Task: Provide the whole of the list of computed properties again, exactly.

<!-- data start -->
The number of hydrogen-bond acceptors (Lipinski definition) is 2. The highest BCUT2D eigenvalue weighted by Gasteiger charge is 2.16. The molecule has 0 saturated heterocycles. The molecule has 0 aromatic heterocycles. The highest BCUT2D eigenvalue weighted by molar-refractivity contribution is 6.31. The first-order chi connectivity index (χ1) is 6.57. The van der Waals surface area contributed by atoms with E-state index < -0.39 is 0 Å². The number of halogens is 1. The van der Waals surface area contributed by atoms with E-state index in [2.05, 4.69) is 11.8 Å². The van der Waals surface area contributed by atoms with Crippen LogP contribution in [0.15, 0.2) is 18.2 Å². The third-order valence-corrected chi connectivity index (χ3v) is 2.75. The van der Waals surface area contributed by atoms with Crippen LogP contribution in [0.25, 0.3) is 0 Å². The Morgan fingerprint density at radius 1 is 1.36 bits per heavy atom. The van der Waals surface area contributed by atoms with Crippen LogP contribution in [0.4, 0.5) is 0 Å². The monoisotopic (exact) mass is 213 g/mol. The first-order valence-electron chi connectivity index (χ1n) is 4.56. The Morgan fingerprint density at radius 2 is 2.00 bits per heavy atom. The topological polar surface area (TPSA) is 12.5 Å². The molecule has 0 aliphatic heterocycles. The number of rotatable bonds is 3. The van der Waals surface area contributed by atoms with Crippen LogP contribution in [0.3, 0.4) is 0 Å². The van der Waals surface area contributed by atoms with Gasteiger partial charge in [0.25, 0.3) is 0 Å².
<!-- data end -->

The number of hydrogen-bond acceptors (Lipinski definition) is 2. The highest BCUT2D eigenvalue weighted by Gasteiger charge is 2.16. The molecule has 0 saturated heterocycles. The molecule has 0 aromatic heterocycles. The highest BCUT2D eigenvalue weighted by molar-refractivity contribution is 6.31. The first-order chi connectivity index (χ1) is 6.57. The van der Waals surface area contributed by atoms with E-state index < -0.39 is 0 Å². The number of halogens is 1. The van der Waals surface area contributed by atoms with E-state index in [2.05, 4.69) is 11.8 Å². The van der Waals surface area contributed by atoms with Crippen LogP contribution in [0.15, 0.2) is 18.2 Å². The third-order valence-corrected chi connectivity index (χ3v) is 2.75. The van der Waals surface area contributed by atoms with Crippen LogP contribution in [0.25, 0.3) is 0 Å². The Morgan fingerprint density at radius 1 is 1.36 bits per heavy atom. The van der Waals surface area contributed by atoms with Crippen LogP contribution in [0.4, 0.5) is 0 Å². The monoisotopic (exact) mass is 213 g/mol. The first-order valence-electron chi connectivity index (χ1n) is 4.56. The Morgan fingerprint density at radius 2 is 2.00 bits per heavy atom. The topological polar surface area (TPSA) is 12.5 Å². The molecule has 0 aliphatic heterocycles. The number of rotatable bonds is 3. The van der Waals surface area contributed by atoms with Crippen LogP contribution in [0.3, 0.4) is 0 Å². The van der Waals surface area contributed by atoms with Gasteiger partial charge in [0.25, 0.3) is 0 Å².